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Nevada has a wind winner

The State of Nevada now has its first wind farm, Pattern Energy's 150 MW Spring Valley wind project, which has won an award for the use of Virtual Design and Construction technology to overcome the challenges of building on environmentally protected lands.

By Paul MacDonald

When it comes to wind power, Nevada is not the first state that comes to mind, but it recently saw the start of operation of its first wind farm, Pattern Energy Group LP's 150 MW Spring Valley project—and there could be more wind power to come.

According to the National Renewable Energy Lab, Nevada has wind resources of more than 7,200 MW, meaning there is the potential for wind power to provide a large share of the state's power needs in the future.

Pattern Energy Group CEO Mike Garland says the company knew Nevada had good wind resources and had been looking to do a wind project there for several years; it was a matter of lining up the right site and gathering support from a number of different groups and government bodies.

"Spring Valley Wind came about after a long effort looking in Nevada," he said. "The state has reasonable wind resources, but a number of the locations we had looked at would have been very difficult in terms of construction, including some high elevation sites."

The 7,700 acre site on federal land in west central Nevada (near the state line with Utah) has proven to be a winner. As its name indicates, the project is in Spring Valley, which runs north-south for about 110 miles between the Schell Creek and Snake mountain ranges in eastern Nevada.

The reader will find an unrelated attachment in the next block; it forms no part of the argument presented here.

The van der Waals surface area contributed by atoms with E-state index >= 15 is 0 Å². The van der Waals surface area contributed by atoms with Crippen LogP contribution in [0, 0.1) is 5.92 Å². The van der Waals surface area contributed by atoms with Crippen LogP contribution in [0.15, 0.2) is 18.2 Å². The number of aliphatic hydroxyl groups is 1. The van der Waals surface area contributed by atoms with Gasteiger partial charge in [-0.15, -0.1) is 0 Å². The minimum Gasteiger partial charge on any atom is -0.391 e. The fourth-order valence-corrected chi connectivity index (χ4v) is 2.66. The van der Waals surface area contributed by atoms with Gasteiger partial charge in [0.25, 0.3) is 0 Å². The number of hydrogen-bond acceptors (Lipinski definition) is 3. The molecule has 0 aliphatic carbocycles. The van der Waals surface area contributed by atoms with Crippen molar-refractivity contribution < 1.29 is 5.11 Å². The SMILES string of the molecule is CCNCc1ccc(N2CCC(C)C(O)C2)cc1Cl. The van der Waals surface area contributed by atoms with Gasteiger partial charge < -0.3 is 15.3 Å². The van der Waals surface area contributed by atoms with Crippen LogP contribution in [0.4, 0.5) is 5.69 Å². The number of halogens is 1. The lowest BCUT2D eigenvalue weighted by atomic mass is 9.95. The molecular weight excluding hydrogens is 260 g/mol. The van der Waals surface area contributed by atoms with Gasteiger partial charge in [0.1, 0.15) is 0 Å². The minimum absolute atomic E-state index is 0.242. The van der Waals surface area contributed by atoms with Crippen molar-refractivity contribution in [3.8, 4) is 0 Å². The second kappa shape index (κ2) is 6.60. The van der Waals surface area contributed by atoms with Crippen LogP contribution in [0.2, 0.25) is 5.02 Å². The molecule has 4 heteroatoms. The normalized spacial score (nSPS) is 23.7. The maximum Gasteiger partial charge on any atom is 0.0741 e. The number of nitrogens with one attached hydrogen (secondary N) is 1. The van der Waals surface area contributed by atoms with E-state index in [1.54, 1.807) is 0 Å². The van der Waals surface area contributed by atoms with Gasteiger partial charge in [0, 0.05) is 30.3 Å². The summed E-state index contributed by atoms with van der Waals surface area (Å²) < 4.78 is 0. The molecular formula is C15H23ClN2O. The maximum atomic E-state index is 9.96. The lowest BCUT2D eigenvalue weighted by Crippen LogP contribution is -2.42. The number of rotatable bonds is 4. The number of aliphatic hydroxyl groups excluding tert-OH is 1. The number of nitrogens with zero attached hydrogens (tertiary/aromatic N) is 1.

"Wind power is really a natural for Nevada," explains Garland. "The state has solar and geothermal resources which are being developed, and it really was just a matter of time before wind would be generating power in Nevada."

A key element for the Spring Valley project was that utility NV Energy was already working to de-velop a new north-south transmission line.

NV Energy co-developed the One Nevada transmission line (ON Line) with New York energy developer, LS Power. The 235-mile line connects Nevada's northern and southern power grids and transmits renewable power from rural areas, where it is generated, to urban markets.

NV Energy owns 25 percent of the line, which will be delivering power from the Spring Valley project in the near future. Pattern has a 20-year power purchase agreement with NV Energy for the sale of energy produced by Spring Valley.

The Spring Valley project also received non-partisan political support from Democratic Senator Harry Reid and Republican Senator Dean Heller. "There are also a large number of people within Nevada who strongly support renewable energy," adds Garland. Just as important, the project also had good support from the nearby town of Ely. "That community support means a lot to us," says Garland.

Also supporting Spring Valley Wind was Ken Salazar (until recently the U.S. Secretary of the Interior). This was crucial since the entire project was built on Bureau of Land Management land, which falls under the jurisdiction of the Interior Department.

Pattern Energy has done a number of wind projects on private land. Do they find developing projects on public land more demanding? "Absolutely," says Garland. "It's always more comprehensive. In some ways, you usually do the same amount of work, but things are usually more expedited with private land.